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Crackdown on dogs in pubs in sydneys inner west leaves pet owners barking mad

THE fur is flying in Sydney’s inner west, where angry residents are howling in protest at their newly merged council’s crackdown on dogs in pubs.

For as long as local punters can remember, authorities in Balmain have turned a blind eye to state laws prohibiting canines entering drinking holes because the dog-friendly pubs have become one of the suburbs best-loved attractions for visitors.

But the newly amalgamated Inner West Council has suddenly started handing out warnings of a $600 fine for dog owners who bring their pooches inside, and pubs who allow it to happen.

That explanation does not wash with local dog-owners, who question why the council suddenly has a problem with a situation that has existed for years.

Celebrity vet Chris Brown and former Balmain Mayor Darcy Byrne are among the high-profile Sydneysiders to join the campaign against council action, with a pro-pub pooches video the latter posted on social media attracting more than 33,000 views in just two weeks.

A separate petition calling for the council to allow pets into Balmain pubs has attracted almost 2000 signatures so far.

Local MP Jamie Parker said he had written to the council, urging its administrator to urgently address the issue.

Failure to do so would be a blow to local business, he said.

Dog-friendly pubs are a key ingredient of the charm and unique atmosphere in Balmain, and its a tradition well-known and much-loved by local residents.

Complaints about anti-social behaviour as a result of dogs coming into pubs appear non-existent, so Im a puzzled as to why the council has only now cracked down on this apparently harmless practice.

Australia is regarded as one of the strictest Western nations when it comes to accessibility for companion animals.

Dog-owners in many European countries are free to take their pets inside shops, cafes, restaurants and onto public transport.

Justine Hoermann, who runs the Balmain Dog Lovers Facebook page, said the local crackdown was yet another example of societys increasing nanny state of affairs.

About 50 per cent of households in this area do or will own a dog and previously it has all worked fine, she said.

There is an etiquette that is known if youre going to take your dog to a pub, you make sure theyre under your control, theyre on a short leash and theyre not causing any disturbance to anyone else. Its just common sense.

Suddenly there is this change and no one understands why.

Dry Dock Hotel publican Kieren Doyle said dogs were once allowed throughout his premises.

More recently, they had been barred from entering food service areas, but with warnings from council inspectors about the new crackdown he has had no choice but to ban them altogether.

It used to be a part of the Balmain landscape you could bring dogs into most of the pubs around here, he said.

Panama papers malcolm turnbull named

PRIME Minister Malcolm Turnbull has dismissed reports about his involvement with a company named in the Panama Papers, saying there was “no suggestion of any impropriety”.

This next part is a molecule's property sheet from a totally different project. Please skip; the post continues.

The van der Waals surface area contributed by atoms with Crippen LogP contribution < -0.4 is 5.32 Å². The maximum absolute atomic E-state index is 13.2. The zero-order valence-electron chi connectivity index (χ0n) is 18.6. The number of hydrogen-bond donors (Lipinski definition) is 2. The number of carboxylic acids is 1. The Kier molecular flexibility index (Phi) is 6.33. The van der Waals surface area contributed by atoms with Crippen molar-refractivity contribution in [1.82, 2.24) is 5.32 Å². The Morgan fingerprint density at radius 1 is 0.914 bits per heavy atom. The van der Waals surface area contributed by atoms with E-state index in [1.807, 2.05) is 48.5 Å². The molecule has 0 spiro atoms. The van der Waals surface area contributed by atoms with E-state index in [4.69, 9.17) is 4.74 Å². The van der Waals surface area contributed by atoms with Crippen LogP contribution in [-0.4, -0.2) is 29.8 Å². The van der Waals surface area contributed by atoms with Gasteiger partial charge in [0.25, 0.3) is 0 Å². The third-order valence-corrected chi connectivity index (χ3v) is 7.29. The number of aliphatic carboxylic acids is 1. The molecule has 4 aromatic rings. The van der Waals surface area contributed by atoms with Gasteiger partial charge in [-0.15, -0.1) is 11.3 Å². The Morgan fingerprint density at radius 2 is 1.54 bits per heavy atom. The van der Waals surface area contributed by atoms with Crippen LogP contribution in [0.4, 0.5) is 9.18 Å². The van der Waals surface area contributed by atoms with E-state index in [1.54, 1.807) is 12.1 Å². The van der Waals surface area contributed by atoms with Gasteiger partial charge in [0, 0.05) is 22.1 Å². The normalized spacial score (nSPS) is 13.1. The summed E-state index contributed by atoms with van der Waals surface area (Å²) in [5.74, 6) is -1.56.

It has emerged Mr Turnbull was a former director of a company incorporated by embattled law firm Mossack Fonseca in the 1990s.

Mr Turnbull fronted media on Thursday morning and was asked whether he was happy to be named in the files.

There is no suggestion of any impropriety whatsoever, he told reporters.

There is nothing new there. The company concerned was a wholly owned subsidiary of a public listed Australian company.

He said he was director of the ASX listed company, along with (former NSW premier) Neville Wran, for about two years.

The involvement is very, very well known and as the article acknowledges, theres no suggestion of any impropriety at all.

He later said that if the company had made any profit, which it did not, it would certainly have paid tax in Australia.

Obviously you havent studied the accounts of the company concerned.

Earlier, a spokesman for Mr Turnbull told Fairfax the Prime Minister was not aware the company had been incorporated by Mossack Fonseca as the registered agent in Road Town, Tortola.

Mr Turnbull was a former director of a British Virgin Islands company administered by Mossack Fonesca.

He joined the board of Star Mining NL with former NSW Premier Neville Wran in 1993, but both resigned two years later.

There is no suggestion Mr Turnbull had acted improperly.

The news comes as Federal Police will today make a court application to access records related to the James Ashby affair in a move that could derail the PMs campaign.

The Panama Papers are leaked records from Mossack Fonseca which provide a rare insight into the legal practice used to move money to decrease tax burdens.

The link to the PM sparked a call from international corporate watchdog SumofUs for Mr Turnbull to release his tax returns, with the group launching a petition for him to come clean.

The news linking Mr Turnbull to the scandal comes just two days after the Panamanian law firm at the centre of the huge trove of leaked documents detailing offshore financial dealings says it will take legal action against an international consortium of journalists.

The Mossack Fonseca firm said in statement that it had asked the International Consortium of Investigative Journalists to stop publishing information from the documents that it has said were obtained through a computer hack.

Earlier this week, the consortium published information about some 200,000 offshore entities in a searchable database.

It said that did not imply all those mentioned violated the law.

The firm says that in addition to being obtained illegally, the data is full of errors.

The consortium has published a number of stories detailing how world leaders, celebrities and businesses use such entities to hide money.